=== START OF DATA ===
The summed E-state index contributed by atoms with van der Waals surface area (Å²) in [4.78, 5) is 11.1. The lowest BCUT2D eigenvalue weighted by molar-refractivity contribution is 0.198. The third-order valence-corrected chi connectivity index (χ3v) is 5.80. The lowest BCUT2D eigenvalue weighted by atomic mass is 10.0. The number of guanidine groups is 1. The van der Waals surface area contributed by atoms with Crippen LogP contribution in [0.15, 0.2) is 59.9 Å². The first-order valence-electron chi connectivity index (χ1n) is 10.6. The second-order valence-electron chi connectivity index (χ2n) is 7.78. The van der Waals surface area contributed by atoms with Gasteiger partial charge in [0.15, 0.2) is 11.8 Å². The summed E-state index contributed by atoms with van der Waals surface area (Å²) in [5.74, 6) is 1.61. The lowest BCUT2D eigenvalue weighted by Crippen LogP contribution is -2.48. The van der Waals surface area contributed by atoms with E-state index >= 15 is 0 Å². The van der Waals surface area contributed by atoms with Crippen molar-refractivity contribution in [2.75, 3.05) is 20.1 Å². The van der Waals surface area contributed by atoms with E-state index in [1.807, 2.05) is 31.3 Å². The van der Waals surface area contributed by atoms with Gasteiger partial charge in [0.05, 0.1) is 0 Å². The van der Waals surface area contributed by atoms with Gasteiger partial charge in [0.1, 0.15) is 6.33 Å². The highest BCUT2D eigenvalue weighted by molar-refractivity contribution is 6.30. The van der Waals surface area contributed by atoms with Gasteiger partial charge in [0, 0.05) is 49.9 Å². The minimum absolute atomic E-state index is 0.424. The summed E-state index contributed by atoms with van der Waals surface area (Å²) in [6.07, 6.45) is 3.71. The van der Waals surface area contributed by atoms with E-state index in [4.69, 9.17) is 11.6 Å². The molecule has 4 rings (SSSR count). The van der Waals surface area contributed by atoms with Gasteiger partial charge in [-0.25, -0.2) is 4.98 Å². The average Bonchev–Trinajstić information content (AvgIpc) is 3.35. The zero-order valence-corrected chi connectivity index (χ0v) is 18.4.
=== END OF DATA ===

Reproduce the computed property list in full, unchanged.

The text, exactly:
The summed E-state index contributed by atoms with van der Waals surface area (Å²) in [4.78, 5) is 11.1. The lowest BCUT2D eigenvalue weighted by molar-refractivity contribution is 0.198. The third-order valence-corrected chi connectivity index (χ3v) is 5.80. The lowest BCUT2D eigenvalue weighted by atomic mass is 10.0. The number of guanidine groups is 1. The van der Waals surface area contributed by atoms with Crippen LogP contribution in [0.15, 0.2) is 59.9 Å². The first-order valence-electron chi connectivity index (χ1n) is 10.6. The second-order valence-electron chi connectivity index (χ2n) is 7.78. The van der Waals surface area contributed by atoms with Gasteiger partial charge in [0.15, 0.2) is 11.8 Å². The summed E-state index contributed by atoms with van der Waals surface area (Å²) in [5.74, 6) is 1.61. The lowest BCUT2D eigenvalue weighted by Crippen LogP contribution is -2.48. The van der Waals surface area contributed by atoms with E-state index >= 15 is 0 Å². The van der Waals surface area contributed by atoms with Crippen molar-refractivity contribution in [2.75, 3.05) is 20.1 Å². The van der Waals surface area contributed by atoms with E-state index in [1.807, 2.05) is 31.3 Å². The van der Waals surface area contributed by atoms with Gasteiger partial charge in [0.05, 0.1) is 0 Å². The van der Waals surface area contributed by atoms with Gasteiger partial charge in [0.1, 0.15) is 6.33 Å². The highest BCUT2D eigenvalue weighted by molar-refractivity contribution is 6.30. The van der Waals surface area contributed by atoms with Gasteiger partial charge in [0, 0.05) is 49.9 Å². The minimum absolute atomic E-state index is 0.424. The summed E-state index contributed by atoms with van der Waals surface area (Å²) in [6.07, 6.45) is 3.71. The van der Waals surface area contributed by atoms with E-state index in [4.69, 9.17) is 11.6 Å². The molecule has 4 rings (SSSR count). The van der Waals surface area contributed by atoms with Gasteiger partial charge in [-0.25, -0.2) is 4.98 Å². The average Bonchev–Trinajstić information content (AvgIpc) is 3.35. The zero-order valence-corrected chi connectivity index (χ0v) is 18.4.